If the corporate managers are unable to grow the company to accommodate at least the increased wages, perhaps they are the ones who should be let go. Don’t forget: That’s why they claim those outsized compensations.
I left these brief comments:
The November 14th letter [Minimum wage fallout] is correct that minimum wage laws kill jobs.
But such laws are not only bad economics. They are morally bad. Business owners have a right to pay themselves, their executives and managers, and every other of their employees as they determine by mutual agreement. If an employee is not happy with his pay, he has every right to seek employment elsewhere, or start his own business.
Employers and job-seekers have a moral right to voluntarily contract on terms of employment, including terms of compensation, without coercive interference. Their contract rights should be legally recognized and protected by government. The government has no right to interfere, and no one has the right to demand that it does.
Minimum wage laws are economically and morally wrong, and should be repealed and abolished.
I also find the letter writer's sentiment that "If the corporate managers are unable to grow the company to accommodate at least the increased wages, perhaps they are the ones who should be let go" very interesting. It reflects the view of all statists; that businessmen will somehow continue to crank out wealth, jobs, and profitability no matter what impediments legislators throw at them.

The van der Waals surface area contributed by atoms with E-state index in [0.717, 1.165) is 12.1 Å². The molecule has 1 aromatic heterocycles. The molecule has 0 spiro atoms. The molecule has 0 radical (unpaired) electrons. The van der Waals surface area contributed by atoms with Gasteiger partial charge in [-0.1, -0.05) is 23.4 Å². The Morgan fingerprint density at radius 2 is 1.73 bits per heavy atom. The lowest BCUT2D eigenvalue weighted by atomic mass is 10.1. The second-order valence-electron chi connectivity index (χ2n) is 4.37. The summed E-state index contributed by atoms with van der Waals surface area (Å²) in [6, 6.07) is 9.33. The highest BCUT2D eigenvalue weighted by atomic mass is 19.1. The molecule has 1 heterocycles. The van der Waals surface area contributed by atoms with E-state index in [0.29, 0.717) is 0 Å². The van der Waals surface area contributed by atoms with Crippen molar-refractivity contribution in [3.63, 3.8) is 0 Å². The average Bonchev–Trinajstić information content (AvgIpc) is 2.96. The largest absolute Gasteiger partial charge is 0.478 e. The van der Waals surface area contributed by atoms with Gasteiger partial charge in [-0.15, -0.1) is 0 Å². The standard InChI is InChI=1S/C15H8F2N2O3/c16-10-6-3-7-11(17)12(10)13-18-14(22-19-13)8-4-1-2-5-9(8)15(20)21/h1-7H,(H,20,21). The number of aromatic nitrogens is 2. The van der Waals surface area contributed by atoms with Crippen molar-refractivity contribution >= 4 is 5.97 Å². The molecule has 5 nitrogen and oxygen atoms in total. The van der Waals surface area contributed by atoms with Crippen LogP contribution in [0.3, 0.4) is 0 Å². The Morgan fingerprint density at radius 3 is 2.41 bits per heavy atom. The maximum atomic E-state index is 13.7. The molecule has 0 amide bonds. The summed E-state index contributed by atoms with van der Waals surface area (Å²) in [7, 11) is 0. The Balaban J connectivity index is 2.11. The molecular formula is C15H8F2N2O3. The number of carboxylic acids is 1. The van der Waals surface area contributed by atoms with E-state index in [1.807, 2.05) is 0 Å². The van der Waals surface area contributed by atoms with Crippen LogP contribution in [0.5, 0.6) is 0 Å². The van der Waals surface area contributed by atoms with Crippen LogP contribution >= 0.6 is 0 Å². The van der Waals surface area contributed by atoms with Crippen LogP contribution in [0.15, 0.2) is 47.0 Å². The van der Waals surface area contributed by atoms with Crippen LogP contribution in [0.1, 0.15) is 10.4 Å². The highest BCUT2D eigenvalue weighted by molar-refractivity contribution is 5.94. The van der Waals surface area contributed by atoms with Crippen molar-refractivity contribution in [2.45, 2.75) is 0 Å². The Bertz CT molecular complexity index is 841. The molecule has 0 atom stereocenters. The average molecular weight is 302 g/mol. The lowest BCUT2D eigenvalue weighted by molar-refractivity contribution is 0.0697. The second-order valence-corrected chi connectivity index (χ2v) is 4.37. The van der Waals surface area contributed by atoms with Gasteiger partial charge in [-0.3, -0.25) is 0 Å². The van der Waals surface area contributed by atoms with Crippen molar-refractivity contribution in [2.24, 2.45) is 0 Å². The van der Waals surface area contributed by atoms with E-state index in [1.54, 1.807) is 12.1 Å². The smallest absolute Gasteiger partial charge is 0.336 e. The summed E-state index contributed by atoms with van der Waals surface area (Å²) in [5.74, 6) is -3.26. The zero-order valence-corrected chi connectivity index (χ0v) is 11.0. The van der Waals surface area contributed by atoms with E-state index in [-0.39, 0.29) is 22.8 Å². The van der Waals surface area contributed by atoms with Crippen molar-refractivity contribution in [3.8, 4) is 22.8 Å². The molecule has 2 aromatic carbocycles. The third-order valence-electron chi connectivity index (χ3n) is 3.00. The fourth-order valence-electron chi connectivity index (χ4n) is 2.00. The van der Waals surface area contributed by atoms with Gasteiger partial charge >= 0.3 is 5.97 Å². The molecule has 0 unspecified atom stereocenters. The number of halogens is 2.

The "somehow" is the consequence of concrete-bound mentalities, or what Ayn Rand called the "anti-conceptual mentality". This is the second biggest source, behind morality, of the growth of the regulatory welfare state. This writer cannot conceive of economic reality or principles, and won't even think to consider the context within which business must operate or the distorted incentives that minimum wage and myriad other interfering laws create. Their mentality consists of: "So what if the runner's ankles are bound together with rope. If he can't run the race, perhaps he shouldn't have undertaken to join the race."
This is the way they view economics; that, despite the mainstay of economic vitality, businessmen, being bound and hogtied by ever-increasing regulations, the economy will somehow continue to crank out higher wages and more jobs. And then they wonder why the economic recovery is so sluggish.
Minimum Wage Issue is Not "about what it’s like to live on $7.25 an hour"